The snake charmer slept for several hours, dreamless. When he woke his mind was empty, and he had no ambition, and his stomach was painfully full. He put Vachan around his wrist; he wore her for a bracelet.

For the next thirty years he would not remove this bracelet, even when his flute was broken, his basket shattered, and all his snakes were lost. He could have sold the bracelet, which was unusual and very beautiful and entirely unique, and eaten several months on the proceeds (if poorly, and without beer). Instead he starved to death. The bracelet was quickly removed from his body, the next day pawned. The thief did not know the bracelet’s value and was cheated by the buyer.

. . .

Yuktha’s father bought the bracelet for her as a gift, and an apology. He left it on her pillow with a note that said, “Your father is an old fool.” Yuktha reminded herself to forgive and thank him the next time they saw each other. That would not be for several days; he would be in meetings until then. Yuktha hoped, as she always did, that her father would come back with news of a husband. It wasn’t important who, as long as it was someone she had never met. All the men her father knew were too much like him. She couldn’t bear a lifetime of apologies, of pillow gifts.

She slipped the bracelet over her wrist. The snake was finely detailed, each scale rendered, finely etched. The surface had begun to smooth with age, however, and had taken on an oily sheen from too much handling. The scale etchings were shallow. Yuktha slowly turned the bracelet on her wrist. Fingerprints caught the light and faded—her own, her father’s, or another owner’s. They were small, yes, but her father had such small, girlish hands—smooth, yes, and very soft. She clicked her tongue behind her teeth with each revolution of the bracelet, marked by the coincidence of the snake’s head and the small nub of bone that protruded from her wrist like a mushroom cap.

She decided to polish her bracelet. Using only water and a fine blue rag, she worked human grime and other impurities from the surface, scrubbing until the bracelet looked new, and then scrubbing again, until it looked properly old. Someone had applied a lying polish to the surface—there was, beneath the golden tint, a swirling vein of swamp green, and another of pitch. She turned the bracelet on her wrist. Click, click, click.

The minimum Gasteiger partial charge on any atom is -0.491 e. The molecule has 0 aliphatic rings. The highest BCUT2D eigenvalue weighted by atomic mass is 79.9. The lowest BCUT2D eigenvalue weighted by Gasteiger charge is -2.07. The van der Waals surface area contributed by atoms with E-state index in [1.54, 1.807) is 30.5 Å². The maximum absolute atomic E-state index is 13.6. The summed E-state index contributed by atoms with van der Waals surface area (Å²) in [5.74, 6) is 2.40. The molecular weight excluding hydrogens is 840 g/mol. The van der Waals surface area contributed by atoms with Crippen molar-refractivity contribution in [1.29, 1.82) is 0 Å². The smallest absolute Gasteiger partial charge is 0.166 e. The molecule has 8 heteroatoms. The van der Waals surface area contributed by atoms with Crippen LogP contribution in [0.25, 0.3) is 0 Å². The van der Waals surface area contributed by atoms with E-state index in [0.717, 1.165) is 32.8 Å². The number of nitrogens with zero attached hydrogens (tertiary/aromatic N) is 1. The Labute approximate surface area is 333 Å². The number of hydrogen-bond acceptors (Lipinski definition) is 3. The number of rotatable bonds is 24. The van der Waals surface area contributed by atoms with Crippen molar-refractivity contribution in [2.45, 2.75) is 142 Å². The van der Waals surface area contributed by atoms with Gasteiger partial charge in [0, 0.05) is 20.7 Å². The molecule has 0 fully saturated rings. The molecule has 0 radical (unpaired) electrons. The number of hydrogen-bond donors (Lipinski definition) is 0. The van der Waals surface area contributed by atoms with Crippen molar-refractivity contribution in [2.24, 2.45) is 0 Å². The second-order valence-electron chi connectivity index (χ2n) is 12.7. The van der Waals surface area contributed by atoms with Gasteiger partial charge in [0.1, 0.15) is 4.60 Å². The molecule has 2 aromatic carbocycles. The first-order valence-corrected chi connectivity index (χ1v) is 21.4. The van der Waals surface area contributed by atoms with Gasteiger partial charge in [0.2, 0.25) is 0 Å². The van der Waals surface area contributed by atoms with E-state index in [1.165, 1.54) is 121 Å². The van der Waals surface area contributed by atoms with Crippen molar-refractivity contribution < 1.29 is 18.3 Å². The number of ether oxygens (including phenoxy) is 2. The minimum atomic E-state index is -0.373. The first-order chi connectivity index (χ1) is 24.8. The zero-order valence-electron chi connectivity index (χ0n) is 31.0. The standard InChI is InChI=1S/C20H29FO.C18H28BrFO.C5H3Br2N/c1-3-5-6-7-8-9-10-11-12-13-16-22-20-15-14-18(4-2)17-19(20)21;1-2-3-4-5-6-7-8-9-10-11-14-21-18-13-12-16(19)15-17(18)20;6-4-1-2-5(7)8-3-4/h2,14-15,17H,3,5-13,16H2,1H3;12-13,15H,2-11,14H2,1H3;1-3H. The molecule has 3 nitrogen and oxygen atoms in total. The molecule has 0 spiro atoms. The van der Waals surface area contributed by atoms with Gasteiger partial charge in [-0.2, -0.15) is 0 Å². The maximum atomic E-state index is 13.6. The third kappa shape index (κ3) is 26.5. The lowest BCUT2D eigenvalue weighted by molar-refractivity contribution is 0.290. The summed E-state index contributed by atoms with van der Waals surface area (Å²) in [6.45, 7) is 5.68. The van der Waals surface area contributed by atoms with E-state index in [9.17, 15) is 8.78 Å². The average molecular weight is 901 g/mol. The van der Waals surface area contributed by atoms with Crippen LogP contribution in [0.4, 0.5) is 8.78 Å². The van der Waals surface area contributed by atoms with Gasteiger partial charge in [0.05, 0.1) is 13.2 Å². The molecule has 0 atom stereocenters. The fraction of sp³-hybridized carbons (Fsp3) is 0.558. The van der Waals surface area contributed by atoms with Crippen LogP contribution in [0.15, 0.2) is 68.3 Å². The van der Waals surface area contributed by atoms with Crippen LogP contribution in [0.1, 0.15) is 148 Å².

Yuktha walked the gardens. She touched the lotus blossoms, the orchids—orchids white and limned with orange. These were slightly colder than the air, and lighter on her fingers, yes.

Yes and the collective smell of the garden was like a wine: bittersweet, corrosive to the mind, faintly burning in the nose. This was the smell of Yuktha’s mother, whom she had not seen in several days—who was haunting, it seemed, the other house, apparently by her own choice, avoiding the windows, sometimes playing the piano her husband bought her for a gift (an apology).

There was the ivy on the wall that surrounded the gardens, budding with little purple flowers. They were a different color every year.

There was the small hole in the wall, the brick gone missing, veiled by ivy. Yuktha put her nose in the gap. There were no eyes that day. Only the breeze, and the smell of outside: dung, dung, dung.

She read a while in the sitting room. She read aloud, as if to the bracelet, running her long fingernails through the shallow grooves of the scales. It was cool metal, but not cold. It was soft, almost pliable. Yes.

. . .

The next day the servants gave her olives. They gave her grapes. They gave her sweet balls of dough. They gave her mango ice cream, a small pile of orange cubes, just a little grainy, yes, and very sweet. They eyed her bracelet and whispered to each other at the room’s edge—seeming to assume, as they always did, she would not trouble herself to hear them.